Jodi Bohlen

Jodi Bohlen

Jodi Bohlen, RN, BSN

OB Services
Carle Foundation Hospital
Urbana, Illinois
United States
Jodi wasn’t just my nurse at that point, she was someone who cared.

I went into labor 13 weeks before my due date. I had a healthy pregnancy until this point.

The next 24 hours are still kind of a blur and everything went pretty fast. Dr. Shepherd arrived and explained our situation. I had to have an emergency C-section and our beautiful daughter arrived at 10:22 am. She was 2lbs 2oz and was taken to the NICU immediately.  My husband and I were able to see her and even touch her tiny hand before they rushed her off to the NICU.

We were told Labor and Delivery that day was extremely busy so we had to wait a little while after delivery for a room. When we arrived at my room, nurses were in and out and I had float nurses because they were short staffed. Thursday morning is when it all sank in and Jodi Bohlen walked in. Jodi and I knew each other but had never really talked that much. When she walked in, a flow of emotions ran over me. I had support from my husband and family, but it was something about knowing she knew what she was doing and it was okay to cry, that I broke down. She ran to my bedside and just hugged me. Explained everything was going to be fine, and my daughter was healthy, I was healthy, and this sort of stuff happens. When I finally calmed down, she just sat and talked to me. Jodi wasn’t just my nurse at that point, she was someone who cared. She assisted me with pumping, explained what I needed to watch for, what it was going to be like going home, pain management, postpartum depression signs, and pumping for a baby in the NICU. She is a huge advocate for breast milk, pumping and breastfeeding. Being that I was unable to breastfeed since our daughter was so tiny, Jodi really worked with me and showed me how to pump effectively and correctly. I didn’t get to take any of the breastfeeding or well-baby classes since I delivered early and she helped me work through all of that. It was only day 2 for our daughter in the NICU but Jodi explained that breast milk was the best thing for her at the point besides our love.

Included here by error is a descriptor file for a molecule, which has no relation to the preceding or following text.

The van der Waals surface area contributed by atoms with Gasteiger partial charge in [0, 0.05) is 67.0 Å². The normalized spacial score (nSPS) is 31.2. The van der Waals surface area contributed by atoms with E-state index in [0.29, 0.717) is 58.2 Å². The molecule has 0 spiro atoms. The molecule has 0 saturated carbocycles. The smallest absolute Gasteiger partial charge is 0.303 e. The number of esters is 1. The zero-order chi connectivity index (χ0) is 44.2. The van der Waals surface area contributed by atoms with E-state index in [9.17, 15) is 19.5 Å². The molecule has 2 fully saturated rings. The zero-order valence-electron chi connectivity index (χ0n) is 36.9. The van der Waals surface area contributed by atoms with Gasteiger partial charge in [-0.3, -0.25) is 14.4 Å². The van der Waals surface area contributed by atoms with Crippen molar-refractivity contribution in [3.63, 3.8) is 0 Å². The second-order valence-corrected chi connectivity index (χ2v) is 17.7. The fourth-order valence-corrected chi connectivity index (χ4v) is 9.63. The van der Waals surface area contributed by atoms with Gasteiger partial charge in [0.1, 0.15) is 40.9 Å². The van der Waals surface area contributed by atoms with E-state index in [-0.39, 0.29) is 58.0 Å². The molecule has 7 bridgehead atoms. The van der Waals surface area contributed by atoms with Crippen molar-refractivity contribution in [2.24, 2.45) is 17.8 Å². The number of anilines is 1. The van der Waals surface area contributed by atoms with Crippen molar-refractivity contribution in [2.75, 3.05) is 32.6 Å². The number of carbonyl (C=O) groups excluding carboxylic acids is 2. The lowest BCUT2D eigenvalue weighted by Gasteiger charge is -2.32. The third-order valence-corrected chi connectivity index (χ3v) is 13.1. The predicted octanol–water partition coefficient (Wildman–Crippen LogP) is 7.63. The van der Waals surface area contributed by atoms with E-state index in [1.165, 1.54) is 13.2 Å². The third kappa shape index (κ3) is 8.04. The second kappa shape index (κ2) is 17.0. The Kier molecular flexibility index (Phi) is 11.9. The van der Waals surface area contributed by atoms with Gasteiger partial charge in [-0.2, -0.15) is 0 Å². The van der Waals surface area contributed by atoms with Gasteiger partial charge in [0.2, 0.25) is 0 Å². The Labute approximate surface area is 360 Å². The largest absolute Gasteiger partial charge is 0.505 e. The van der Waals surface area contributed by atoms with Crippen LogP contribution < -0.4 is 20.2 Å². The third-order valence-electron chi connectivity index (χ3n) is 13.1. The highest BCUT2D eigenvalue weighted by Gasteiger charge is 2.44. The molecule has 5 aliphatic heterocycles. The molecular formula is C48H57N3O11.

When I was released, it was so hard to leave our daughter in the NICU but I knew she was in good care. Breast pumping was a struggle but I kept with it. Jodi kept in touch to make sure I was doing okay and checked with me to see how pumping was going. She was like a pumping coach and cheered me on. When our daughter was moved to the 4th floor NICU, I knew it was getting closer to her coming home. We did a lot of skin to skin and started introducing her to breastfeeding. Again it was difficult, but I worked with our daughter as much as I could.

On day 78, I visited our daughter before going to work to see if she would want to eat. This was basically our final step before going home. When I went to her crib, I saw Jodi and instant relief ran over me. It wasn’t that the other staff didn’t make me feel comfortable or that I didn’t feel confident in their ability, but knowing Jodi was taking care of our daughter that day, I knew it was going to be a good day. We were still doing pre and post weight while teaching our daughter to breastfeed. That morning with the assistance of Jodi was our daughter’s best day at breastfeeding. She did wonderfully and ate so well! The feeling was more than I could explain. Jodi was so much help with positioning, signs to watch for while feeding and keeping me calm. She kept telling me to not get discouraged and to relax. When I left that day to go to work, that sick feeling wasn’t there, I felt at peace knowing Jodi was caring for our daughter that day. Less than a week later, our daughter was home from the hospital. Today she is 6 months old and growing like a weed.

Every person we met at Carle went above and beyond our expectations, especially the NICU staff. I kept a journal every day of who our daughter’s nurse was, milestones and how I felt. Jodi was a huge support for not only being our nurse from a medical standpoint, but also had a bedside manner that you don’t see much anymore. She cares for her patients.